This study develops a Science–Technology–Society (STS)-based science ethics education program for high school students majoring in or planning to major in science and engineering. Our education program includes the fields of philosophy, history, sociology and ethics of science and technology, and other STS-related theories. We expected our STS-based science ethics education program to promote students’ epistemological beliefs and moral judgment development. These psychological constructs are needed to properly solve complicated moral and social dilemmas in the fields of science and engineering. (...) We applied this program to a group of Korean high school science students gifted in science and engineering. To measure the effects of this program, we used an essay-based qualitative measurement. The results indicate that there was significant development in both epistemological beliefs and moral judgment. In closing, we briefly discuss the need to develop epistemological beliefs and moral judgment using an STS-based science ethics education program. (shrink)
Is propositional religious faith constituted by belief? Recent debate has focussed on whether faith may be constituted by a positive non-doxastic cognitive state, which can stand in place of belief. This paper sets out and defends the doxastic theory. We consider and reject three arguments commonly used in favour of non-doxastic theories of faith: (1) the argument from religious doubt; (2) the use of ‘faith’ in linguistic utterances; and (3) the possibility of pragmatic faith. We argue that (...) class='Hi'>belief is required to maintain a distinction between genuine faith, pretend faith, and fictionalist faith. (shrink)
What is the relationship between degrees of belief and binary beliefs? Can the latter be expressed as a function of the former—a so-called “belief-binarization rule”—without running into difficulties such as the lottery paradox? We show that this problem can be usefully analyzed from the perspective of judgment-aggregation theory. Although some formal similarities between belief binarization and judgment aggregation have been noted before, the connection between the two problems has not yet been studied in full generality. In this (...) paper, we seek to fill this gap. The paper is organized around a baseline impossibility theorem, which we use to map out the space of possible solutions to the belief-binarization problem. Our theorem shows that, except in limiting cases, there exists no belief-binarization rule satisfying four initially plausible desiderata. Surprisingly, this result is a direct corollary of the judgment-aggregation variant of Arrow’s classic impossibility theorem in social choice theory. (shrink)
My paper characterizes religious beliefs in terms of vagueness. I introduce my topic by providing a general overview of my main claims. In the subsequent section, I develop basic distinctions and terminology for handling the notion of religious tradition and capturing vagueness. In the following sections, I make the case for my claim that religious beliefs are vague by developing a general argument from the interconnection between the referential opacity of religious belief content and the long-term communitarian history of (...) the precisification of what such content means. I start from describing an empirical example in the third section, and then I move to settle the matter in a conceptually argumentative frame in the fourth one. My conclusions in the final section address a few of consequences relevant to debates about religious epistemology and religious diversity. (shrink)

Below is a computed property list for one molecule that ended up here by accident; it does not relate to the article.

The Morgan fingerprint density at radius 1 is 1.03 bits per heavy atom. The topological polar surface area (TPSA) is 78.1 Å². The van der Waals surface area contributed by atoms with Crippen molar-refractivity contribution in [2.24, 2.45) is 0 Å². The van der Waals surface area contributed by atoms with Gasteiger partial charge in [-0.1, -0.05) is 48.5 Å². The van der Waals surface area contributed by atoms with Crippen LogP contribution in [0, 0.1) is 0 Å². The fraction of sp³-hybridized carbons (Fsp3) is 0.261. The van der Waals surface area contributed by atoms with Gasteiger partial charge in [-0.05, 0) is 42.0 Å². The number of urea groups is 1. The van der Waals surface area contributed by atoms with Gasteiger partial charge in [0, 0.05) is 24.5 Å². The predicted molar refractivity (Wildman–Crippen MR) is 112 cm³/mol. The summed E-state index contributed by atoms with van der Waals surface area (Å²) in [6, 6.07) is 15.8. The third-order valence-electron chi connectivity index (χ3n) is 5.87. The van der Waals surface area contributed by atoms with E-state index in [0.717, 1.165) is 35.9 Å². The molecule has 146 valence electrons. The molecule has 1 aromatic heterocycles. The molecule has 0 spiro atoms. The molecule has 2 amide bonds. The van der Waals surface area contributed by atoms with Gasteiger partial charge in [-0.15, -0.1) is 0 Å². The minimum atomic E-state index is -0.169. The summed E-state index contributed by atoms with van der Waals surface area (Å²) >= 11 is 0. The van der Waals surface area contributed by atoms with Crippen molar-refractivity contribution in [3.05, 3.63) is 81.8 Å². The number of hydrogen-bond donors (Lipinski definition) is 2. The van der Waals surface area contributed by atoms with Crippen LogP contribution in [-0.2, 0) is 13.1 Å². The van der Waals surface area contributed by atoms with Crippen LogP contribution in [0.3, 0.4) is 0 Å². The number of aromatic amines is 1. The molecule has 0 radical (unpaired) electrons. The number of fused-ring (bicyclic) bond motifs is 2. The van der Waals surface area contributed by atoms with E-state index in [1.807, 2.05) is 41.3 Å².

It is plausible that there are epistemic reasons bearing on a distinctively epistemic standard of correctness for belief. It is also plausible that there are a range of practical reasons bearing on what to believe. These theses are often thought to be in tension with each other. Most significantly for our purposes, it is obscure how epistemic reasons and practical reasons might interact in the explanation of what one ought to believe. We draw an analogy with a similar distinction (...) between types of reasons for actions in the context of activities. The analogy motivates a two-level account of the structure of normativity that explains the interaction of correctness-based and other reasons. This account relies upon a distinction between normative reasons and authoritatively normative reasons. Only the latter play the reasons role in explaining what state one ought to be in. All and only practical reasons are authoritative reasons. Hence, in one important sense, all reasons for belief are practical reasons. But this account also preserves the autonomy and importance of epistemic reasons. Given the importance of having true beliefs about the world, our epistemic standard typically plays a key role in many cases in explaining what we ought to believe. In addition to reconciling (versions of) evidentialism and pragmatism, this two-level account has implications for a range of important debates in normative theory, including the interaction of right and wrong reasons for actions and other attitudes, the significance of reasons in understanding normativity and authoritative normativity, the distinction between ‘formal’ and ‘substantive’ normativity, and whether there is a unified source of authoritative normativity. (shrink)